So I just want you to know that there is some hope and help out there.
I hope this helps you.
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Reply to HeadNourishment
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my2cents Sep 25, 2020
Great way to transition. Glad it worked for him, and for you.
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Imho, start slowly. Prayers sent.
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Reply to Llamalover47
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Bring in outside paid help, but start off slowly. Maybe have them come a few times not to help him or do any works, just to let them get meet and talk while you're there or one of your other family members. If he's going to need personal hygiene care, he may be more comfortable with a male aide helping him too.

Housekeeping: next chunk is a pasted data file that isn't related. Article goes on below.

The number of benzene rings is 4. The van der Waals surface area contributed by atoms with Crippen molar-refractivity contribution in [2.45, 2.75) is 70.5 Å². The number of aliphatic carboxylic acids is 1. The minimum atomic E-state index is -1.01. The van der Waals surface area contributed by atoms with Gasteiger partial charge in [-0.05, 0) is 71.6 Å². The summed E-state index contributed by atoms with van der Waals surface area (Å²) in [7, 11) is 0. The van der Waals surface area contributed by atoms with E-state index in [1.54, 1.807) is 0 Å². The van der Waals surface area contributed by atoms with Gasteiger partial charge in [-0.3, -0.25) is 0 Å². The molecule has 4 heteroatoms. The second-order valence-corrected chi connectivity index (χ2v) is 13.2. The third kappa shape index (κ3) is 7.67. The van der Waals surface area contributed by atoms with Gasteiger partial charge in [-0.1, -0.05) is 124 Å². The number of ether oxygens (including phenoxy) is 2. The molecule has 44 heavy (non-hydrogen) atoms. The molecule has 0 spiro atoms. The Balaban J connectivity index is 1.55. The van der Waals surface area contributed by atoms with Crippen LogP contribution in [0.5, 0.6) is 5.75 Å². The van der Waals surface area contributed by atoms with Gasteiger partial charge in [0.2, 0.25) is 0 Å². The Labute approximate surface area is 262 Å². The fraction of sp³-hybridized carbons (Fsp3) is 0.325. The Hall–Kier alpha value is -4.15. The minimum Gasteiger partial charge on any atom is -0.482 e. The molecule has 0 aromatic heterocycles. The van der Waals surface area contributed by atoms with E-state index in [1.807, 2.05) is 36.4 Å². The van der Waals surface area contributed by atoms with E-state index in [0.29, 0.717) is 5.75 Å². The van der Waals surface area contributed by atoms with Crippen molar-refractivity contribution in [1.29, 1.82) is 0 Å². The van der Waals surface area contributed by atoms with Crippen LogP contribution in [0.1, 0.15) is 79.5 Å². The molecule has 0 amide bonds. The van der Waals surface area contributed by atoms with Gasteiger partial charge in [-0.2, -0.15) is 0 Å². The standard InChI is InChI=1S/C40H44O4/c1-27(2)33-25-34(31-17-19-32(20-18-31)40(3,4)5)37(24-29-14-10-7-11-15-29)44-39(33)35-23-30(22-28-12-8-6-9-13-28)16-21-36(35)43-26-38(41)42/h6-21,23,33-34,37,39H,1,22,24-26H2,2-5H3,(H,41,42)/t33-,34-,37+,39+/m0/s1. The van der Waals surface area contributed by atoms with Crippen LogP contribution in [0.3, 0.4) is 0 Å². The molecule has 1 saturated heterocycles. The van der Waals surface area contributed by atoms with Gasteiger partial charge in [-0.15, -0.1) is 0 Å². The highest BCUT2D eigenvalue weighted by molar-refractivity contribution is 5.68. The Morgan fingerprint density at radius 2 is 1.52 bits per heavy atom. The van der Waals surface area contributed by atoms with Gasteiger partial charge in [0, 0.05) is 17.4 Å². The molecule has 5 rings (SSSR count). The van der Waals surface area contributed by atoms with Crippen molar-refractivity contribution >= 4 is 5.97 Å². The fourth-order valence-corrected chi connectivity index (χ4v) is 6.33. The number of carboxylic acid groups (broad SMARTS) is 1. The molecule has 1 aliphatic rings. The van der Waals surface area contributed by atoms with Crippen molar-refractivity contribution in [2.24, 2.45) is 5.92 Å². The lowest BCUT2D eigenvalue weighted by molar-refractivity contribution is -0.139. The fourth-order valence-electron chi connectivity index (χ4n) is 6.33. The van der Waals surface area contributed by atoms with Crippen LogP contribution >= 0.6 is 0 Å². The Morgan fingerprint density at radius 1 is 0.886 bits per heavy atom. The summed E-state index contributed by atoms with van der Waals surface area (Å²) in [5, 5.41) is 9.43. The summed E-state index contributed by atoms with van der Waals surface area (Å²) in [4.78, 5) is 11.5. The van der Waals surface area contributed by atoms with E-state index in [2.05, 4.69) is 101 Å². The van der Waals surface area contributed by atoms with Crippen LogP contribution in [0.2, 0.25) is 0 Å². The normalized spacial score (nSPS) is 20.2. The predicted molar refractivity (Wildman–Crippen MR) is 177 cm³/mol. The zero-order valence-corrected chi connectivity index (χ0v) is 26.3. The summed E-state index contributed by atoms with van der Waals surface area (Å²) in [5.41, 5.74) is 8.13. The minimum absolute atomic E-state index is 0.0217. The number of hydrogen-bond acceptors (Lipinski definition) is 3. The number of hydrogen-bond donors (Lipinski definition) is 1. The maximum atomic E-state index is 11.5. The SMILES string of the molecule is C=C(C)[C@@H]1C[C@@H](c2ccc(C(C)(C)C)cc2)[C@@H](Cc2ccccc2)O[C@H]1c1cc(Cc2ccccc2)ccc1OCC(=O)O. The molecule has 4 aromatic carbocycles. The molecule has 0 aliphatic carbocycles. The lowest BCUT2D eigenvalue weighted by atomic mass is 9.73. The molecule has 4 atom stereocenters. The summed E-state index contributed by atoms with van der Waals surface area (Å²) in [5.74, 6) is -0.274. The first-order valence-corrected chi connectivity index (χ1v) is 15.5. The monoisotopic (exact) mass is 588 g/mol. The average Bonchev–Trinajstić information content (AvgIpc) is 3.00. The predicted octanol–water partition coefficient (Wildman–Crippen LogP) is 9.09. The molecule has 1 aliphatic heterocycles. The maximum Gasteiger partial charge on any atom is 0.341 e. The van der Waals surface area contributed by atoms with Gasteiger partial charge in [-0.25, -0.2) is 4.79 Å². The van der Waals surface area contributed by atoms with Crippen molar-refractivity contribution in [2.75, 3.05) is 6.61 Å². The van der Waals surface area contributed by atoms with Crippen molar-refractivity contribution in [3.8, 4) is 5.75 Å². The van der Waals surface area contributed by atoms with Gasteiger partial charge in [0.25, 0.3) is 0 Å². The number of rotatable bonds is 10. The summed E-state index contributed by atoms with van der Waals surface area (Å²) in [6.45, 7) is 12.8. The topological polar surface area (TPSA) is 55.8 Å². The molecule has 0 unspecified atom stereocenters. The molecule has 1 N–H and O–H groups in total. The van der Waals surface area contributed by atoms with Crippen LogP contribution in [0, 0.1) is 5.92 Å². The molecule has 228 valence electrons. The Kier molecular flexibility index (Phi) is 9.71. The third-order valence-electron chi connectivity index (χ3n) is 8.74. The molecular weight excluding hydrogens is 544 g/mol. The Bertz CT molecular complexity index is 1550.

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Reply to BurntCaregiver
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Dad needs to be told that he is no longer in a position to say no. You need to decide what you can do and do only that. If it falls short on what dad needs it is on him to figure it out. He will continue to turn down outside help as long as you pick up the slack. He truly does not care if it is too much for you. All he can see is that his needs are being met.
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Reply to lkdrymom
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I have not had a problem with agency switching people, other than when full time person needs time off (and everyone needs time off!).    I agree with PP, LIE.  Tell elderly LO, it is friend who needs the money.   Tell them anything that works.
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Reply to FloridaDD
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No agency please. Different people coming in and out and touching HIS THINGS drives them nuts.